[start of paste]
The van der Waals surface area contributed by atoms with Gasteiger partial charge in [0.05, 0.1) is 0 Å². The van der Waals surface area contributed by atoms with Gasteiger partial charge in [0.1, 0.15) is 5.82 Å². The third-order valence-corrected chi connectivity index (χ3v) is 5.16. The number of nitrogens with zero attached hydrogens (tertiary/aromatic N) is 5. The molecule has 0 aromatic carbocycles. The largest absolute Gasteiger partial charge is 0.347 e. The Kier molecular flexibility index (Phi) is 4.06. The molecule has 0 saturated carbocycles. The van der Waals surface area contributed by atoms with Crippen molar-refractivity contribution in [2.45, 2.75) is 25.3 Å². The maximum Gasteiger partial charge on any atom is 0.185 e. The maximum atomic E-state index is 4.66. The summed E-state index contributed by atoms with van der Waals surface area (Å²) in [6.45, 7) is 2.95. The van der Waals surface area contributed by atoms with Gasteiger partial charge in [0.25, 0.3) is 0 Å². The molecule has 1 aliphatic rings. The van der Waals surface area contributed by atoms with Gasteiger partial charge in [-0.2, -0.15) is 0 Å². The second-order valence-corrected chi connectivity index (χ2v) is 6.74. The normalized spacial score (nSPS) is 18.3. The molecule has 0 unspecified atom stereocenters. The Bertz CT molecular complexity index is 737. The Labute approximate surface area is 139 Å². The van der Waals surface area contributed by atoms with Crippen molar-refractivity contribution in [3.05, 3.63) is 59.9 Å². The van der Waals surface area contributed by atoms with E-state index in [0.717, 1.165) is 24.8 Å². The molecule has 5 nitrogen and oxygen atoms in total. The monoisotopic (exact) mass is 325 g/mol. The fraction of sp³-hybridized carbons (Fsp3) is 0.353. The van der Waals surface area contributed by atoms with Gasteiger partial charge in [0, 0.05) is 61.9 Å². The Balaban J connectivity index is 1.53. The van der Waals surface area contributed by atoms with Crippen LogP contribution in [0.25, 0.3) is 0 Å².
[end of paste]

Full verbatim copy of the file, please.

The van der Waals surface area contributed by atoms with Gasteiger partial charge in [0.05, 0.1) is 0 Å². The van der Waals surface area contributed by atoms with Gasteiger partial charge in [0.1, 0.15) is 5.82 Å². The third-order valence-corrected chi connectivity index (χ3v) is 5.16. The number of nitrogens with zero attached hydrogens (tertiary/aromatic N) is 5. The molecule has 0 aromatic carbocycles. The largest absolute Gasteiger partial charge is 0.347 e. The Kier molecular flexibility index (Phi) is 4.06. The molecule has 0 saturated carbocycles. The van der Waals surface area contributed by atoms with Crippen molar-refractivity contribution in [2.45, 2.75) is 25.3 Å². The maximum Gasteiger partial charge on any atom is 0.185 e. The maximum atomic E-state index is 4.66. The summed E-state index contributed by atoms with van der Waals surface area (Å²) in [6.45, 7) is 2.95. The van der Waals surface area contributed by atoms with Gasteiger partial charge in [0.25, 0.3) is 0 Å². The molecule has 1 aliphatic rings. The van der Waals surface area contributed by atoms with Gasteiger partial charge in [-0.2, -0.15) is 0 Å². The second-order valence-corrected chi connectivity index (χ2v) is 6.74. The normalized spacial score (nSPS) is 18.3. The molecule has 0 unspecified atom stereocenters. The Bertz CT molecular complexity index is 737. The Labute approximate surface area is 139 Å². The van der Waals surface area contributed by atoms with Crippen molar-refractivity contribution in [3.05, 3.63) is 59.9 Å². The van der Waals surface area contributed by atoms with E-state index in [0.717, 1.165) is 24.8 Å². The molecule has 5 nitrogen and oxygen atoms in total. The monoisotopic (exact) mass is 325 g/mol. The fraction of sp³-hybridized carbons (Fsp3) is 0.353. The van der Waals surface area contributed by atoms with Gasteiger partial charge in [0, 0.05) is 61.9 Å². The Balaban J connectivity index is 1.53. The van der Waals surface area contributed by atoms with Crippen LogP contribution in [0.25, 0.3) is 0 Å².